The Journal Herald from Dayton, Ohio on March 26, 1984 · 17
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The Journal Herald from Dayton, Ohio · 17

Dayton, Ohio
Issue Date:
Monday, March 26, 1984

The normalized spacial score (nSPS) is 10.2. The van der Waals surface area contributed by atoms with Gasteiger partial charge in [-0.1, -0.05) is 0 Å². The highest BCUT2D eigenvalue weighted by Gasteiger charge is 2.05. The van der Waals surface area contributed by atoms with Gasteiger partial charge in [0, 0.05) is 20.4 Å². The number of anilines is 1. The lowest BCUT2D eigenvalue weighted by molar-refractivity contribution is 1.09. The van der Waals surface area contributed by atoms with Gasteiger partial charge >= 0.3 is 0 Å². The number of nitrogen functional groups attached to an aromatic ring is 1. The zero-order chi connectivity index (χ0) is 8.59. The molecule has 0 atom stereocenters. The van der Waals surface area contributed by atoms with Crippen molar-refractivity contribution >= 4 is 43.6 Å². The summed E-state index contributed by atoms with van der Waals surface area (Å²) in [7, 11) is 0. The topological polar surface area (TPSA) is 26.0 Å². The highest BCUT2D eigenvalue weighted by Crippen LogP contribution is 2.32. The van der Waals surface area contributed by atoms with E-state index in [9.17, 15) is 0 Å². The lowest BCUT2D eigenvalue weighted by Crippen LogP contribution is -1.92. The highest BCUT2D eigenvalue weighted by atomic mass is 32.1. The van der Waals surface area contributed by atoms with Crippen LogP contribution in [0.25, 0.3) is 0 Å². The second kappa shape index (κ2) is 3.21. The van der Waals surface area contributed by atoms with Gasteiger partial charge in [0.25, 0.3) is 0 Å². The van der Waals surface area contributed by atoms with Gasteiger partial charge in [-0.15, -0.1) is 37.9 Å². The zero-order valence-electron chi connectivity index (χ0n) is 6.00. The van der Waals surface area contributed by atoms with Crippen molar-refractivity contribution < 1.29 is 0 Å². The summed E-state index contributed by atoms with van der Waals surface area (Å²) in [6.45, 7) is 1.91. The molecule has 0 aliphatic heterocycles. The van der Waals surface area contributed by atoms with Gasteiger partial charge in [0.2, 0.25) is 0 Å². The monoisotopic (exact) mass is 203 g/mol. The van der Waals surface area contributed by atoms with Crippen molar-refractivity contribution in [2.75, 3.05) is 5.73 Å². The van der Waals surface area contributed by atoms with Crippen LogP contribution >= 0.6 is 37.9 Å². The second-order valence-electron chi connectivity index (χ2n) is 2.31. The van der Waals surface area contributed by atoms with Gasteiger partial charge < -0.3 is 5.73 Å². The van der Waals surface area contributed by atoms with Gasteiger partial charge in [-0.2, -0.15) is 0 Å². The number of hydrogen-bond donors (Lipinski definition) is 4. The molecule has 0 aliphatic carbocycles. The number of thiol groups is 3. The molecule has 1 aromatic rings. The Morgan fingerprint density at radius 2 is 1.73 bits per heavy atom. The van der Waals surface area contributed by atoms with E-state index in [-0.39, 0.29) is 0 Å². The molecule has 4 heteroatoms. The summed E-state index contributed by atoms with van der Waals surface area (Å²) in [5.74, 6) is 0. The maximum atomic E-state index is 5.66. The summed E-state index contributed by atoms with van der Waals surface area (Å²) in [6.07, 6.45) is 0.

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V (g Mon., March 26, 1984 THE JOURNAL HERALD Dayton, Ohio 17 AX g ' " t V' ' r v-- ft - ? M . : - W E 4 ,a : ' ' :V; I I r -f ; ,.' t 'i i - f J ,'2 r-f"-'- f - ' -v,. Eerie events have experts formulating explanations- By Janet Fillpa Suppose it's true about Tina Resch, that when the 14-year-old girl was at home in suburban Columbus earlier this month, there really were some most peculiar happenings: Eggs splattered on the kitchen ceiling, a telephone stretched mid-air across her lap, a coffee cup smashed against a fireplace, dishes shattered in cupboards, the stereo and television blasted, an upstairs shower ran, furniture shuffled, lights glowed. All that, and without the aid of a human hand. James Randl, a magician with the Committee for Scientific Investigation of Claims of the Paranormal, doesn't believe it But set aside the debunking, presume that something unusual Is . going on and listen to three people with different views. ! Parapsycbologists those who study events that cannot be fully described or explained by known physical principles call such mind-over-matter events psychokinesis. The mind interacts directly with the physical environment When the interactions happen repeatedly and cant be controlled, they are considered to be recurrent spontaneous psychokinesis. All last week, Tina Resch was at the Psychical Research Foundation in Chapel Hill, N.C. The project director there is William G. Roll, 56, a native of Wales and former research associate at the parapsychology laboratory at Duke University In Durham. In the early 1970s, he founded the Psychical Research Foundation, funded by grants and trusts, to research parapsychologlcal events. As of last Friday, there had been no occurrences of psychokinesis, according to the Foundation. And, In a phone Interview Wednesday, Roll said Tina will likely stay in Chapel Hill throughout this week and perhaps into early April. She is undergoing both psychological counseling and numerous neurological tests because Roll believes two forces may be at work on hen extreme tension and an abnormally massive firing of nerve cells in the brain. The human brain, parapsychologists suspect, is the gateway to psychic phenomena. The brain absorbs data often in the form of energy and also filters out other Information. Humans don't sense the full range of the light spectrum, for example, or sound waves. But they are out there. There may be other dimensions, aspects to the physical world beyond our direct grasp in an ordinary state of consciousness," says Roll. During psychic phenomena, the brain may be open to this broader reality. The neurological reports on Tina are not yet complete, so Roll who spent nearly a week at the Resch home in Columbus cannot speak about her brain functions. But in Columbus and In Chapel Hill, he has informally observed her. "We are discovering that she's very sensitive to her , :" ; - ' . : ; J ' . V- j if BBBL Iff fflff if in bob Q ! ""u"1.' " w-- , ... ,.- ' (7: : v;V: - L f t il Li J FUe photo it " : ...... '3 ...... - ' -: '.S -.III ... ..i. ... . v. v ff ;l I If ' '"i &-i'r f 'i t 1 1 ': ' i !i I i I 1 1..". . J 1 i environment. So she may have an underdeveloped access capacity," he says. By sensitive, he means the ability to pick up what others are thinking, know little details about their past, I and form impressions of objects hidden from view. Most cases of recurrent spontaneous psychokinesis calm down in about two months, though they have been recorded from a single day to six years, Roll writes in "Poltergeists," Handbook of Parapsychology, edited by Benjamin Wolman, 1977. To hasten its end, Roll said Wednesday, Tina should "discover her emotions, including the unconscious ones." Recognition of her feelings, including the ones below the surface, will "take the sting away, take the negative force from emotions." Psychokinesis can occur with males and females aged 8 to the late 70s, but the most common age is 13-14, the tumultuous adolescent years of hormonal and psychological changes. Several years ago, Tina was having social problems in school. And her adoptive parents who at the time of this story did not wish' to be interviewed decided to have her tutored at home, says Roll. That situation never changed. Her only outside diversion was a weekly Girl Scout meeting. Moreover, Roll says, she was missing chances to learn the social skills which teen-agers need to develop. MA major source of tension for her was her family situation," judges Roll. "She was spending too much time in the house with everyone. Everyone needed space around them, a freer life, to be less cooped up in the house." He characterizes Tina is "bubbly and joyous" in Chapel Hill. "She's really Staff Illustration by Don Vanderbeek enjoying herself. That's what we had hoped, that she would feel happy and free." And if it turns out that Tina has innate psychic sensitivity, Roll thinks she should develop it and become "aware of the energies that seem to be responsible for the events and the possibility of controlling them, turning them off and on as needed." In fact, Roll thinks everyone should explore his or her psychic potential, just as mental and physical potentials are explored. "If things are supressed, we don't function so well. The normal way In society Is within religion, but very often It is not efficient for us. ' Religion concerns a wider relationship. In most religious traditions, it Is believed that people are connected in some sort of fellowship and with a higher, larger principle in the world. And this supervening force or power is called God, Allah, Buddha or Tao." That sense of connection can be comforting. "It is comforting," says Roll, "because it is the way it Is. Human beings are in fact connected in this larger matrix." At the opposite end of the spectrum from William Roll is Ben Alexander. Ben Alexander was In Dayton the middle of March, a guest of the Independent Christian Churches. Alexander, who was born id London in 1920, believes with his whole heart that the phenomena in Columbus were real. Tina." he says, "is a natural psychic" Rather than the brain as the force behind the Tina's telekinesis, Alexander believes that the spiritual (See Tina Resch oa Page 18) -: Modest little germ triumphantly tackles a continent BOSTON No one knows where the germ had originally germinated, but It Is believed to have spent the summer of 1983 hibernating in Houston. By September, however, this particular germ was once again on the move, lodged in the throat of a small boy named Mike, who was entering the Houston school system. On the first day of the school year, Mike fell Into the care of a student teacher by the name of Allison, who spent the morning comforting the crying boy on the assumption that he wu emotionally upset Reconstructing the scenario today, we estimate that Allison kept the boy on her lap for a cumulative two hours during that Monday morning. But let me continue. Between that day and the following Tuesday, when Allison had developed cVtain ringing in her ears aad a stuffed nose, she had split a pizza with two of her roommates, SUy and Beth, breathed into the ear of her boyfriend Charles and shared the telephone with at feast six other students in her dormitory. Beth, who wu only 19 and not yet what you would call Independent toon decided to take her sore throat home. On the plane back to Mom and Dallas, she sat in the non-smoking section next to Jeff, a wholesaler for a California health-food outlet who believed in vitamin C and mind over matter. Jeff gave Beth a sample of ginseng tea, which came in bandy week later when Beth's mother wu laid low by a cold of known origin. As for Jeff, he later found himself in Chicago hotel functionally unable to work. For the first time since he had moved from Athens. Ohio, to San Diego he was suffering from balloon-headedness and the realization that people will not buy health foods from a sick man. Soon Jeff disguised himself In a business suit and took the germs back to Saa Diego on an L-101 1 with precisely 256 other passengers. But at home things began to get out of hand. Jeff, running a fever of 102, opened the childproof aspirin bottle the only way it could be opened, with his teeth. The next teeth on that bottle belonged to Jeff's boss, Elizabeth, who wu at that time suffering only from a modest ' headache. Elizabeth, whose nickname back Ellen Goodman j At Large east wu Biffy. wu an air-kisser. By now It wu almost Christmas, deeply into party season and soon Elizabeth wu kissing air all over southern California. Among those Inadvertently smacked wu the caterer, Toshihiro, who did these wonderful things with svocsio and sushi and wu In great demand all the way north to Los Angeles and San Frandsco. It wu bad enough that Toshi spread something besides wasabi oa the sushi which infected the entire state. Toshi also had dinner with his son, Peter, who worked la Silicon Vaiiey and wu hiving an affair with a computer programmer. Helen. There was an uncomfortable moment week or so later, when Peter's wife came into the office to discover that ail three of them shared the same symptoms. At that point since It wu almost Valentine's Day, Helen decided that it might be wise to go home to St Louis for a while, where she poured out her soul and her cold into wads of Kleenex which she left on the Uble belonging to b.T college roommate's husband, Thad. This man, by general acclamation, was healthy u a horse and always kept his feet dry when it wu raining. But 10 days later, that same Thad kissed his wife good bye, poured some cough medicine down his throat, squeezed some decongestant up his nose, and took off for Washington to give a training session to the Secret Service men about to cover ' the presidential candidates. Because of a shortage of equipment the very sort of thing that Thad railed against la his annual memos, be wu forced to lend his ear receiver to an agent earned Brian, who wu soon to be assigned to the Massachusetts pri mary. Now Brian, mind you, had a reputation for utter close-mouthedness. He wu a loner, you might say, a human isolation ward, and the entire chain of medical history might have ended here if it weren't for a particularly aggressive TV reporter assigned to Brian's candidate. In pursuit of a quote on Super Tuesday, Jane tried to press past Brian at the very moment when this modicum of restraint did something unprecedented in the history of the service: He sneezed all over her microphone. So It wu that precisely one week later, Jane wu just beginning to feel a little fullness in the nasal passages u she sat at friend's table ia Boston. She and her friend laughed. They poured two glasses of wine, They poured two more. One's wine glass got confused with the other's. One's germs leapt to the other. And that for the medical record, is the shaggy germ story of how I got such a miserable cold. Uui COLOR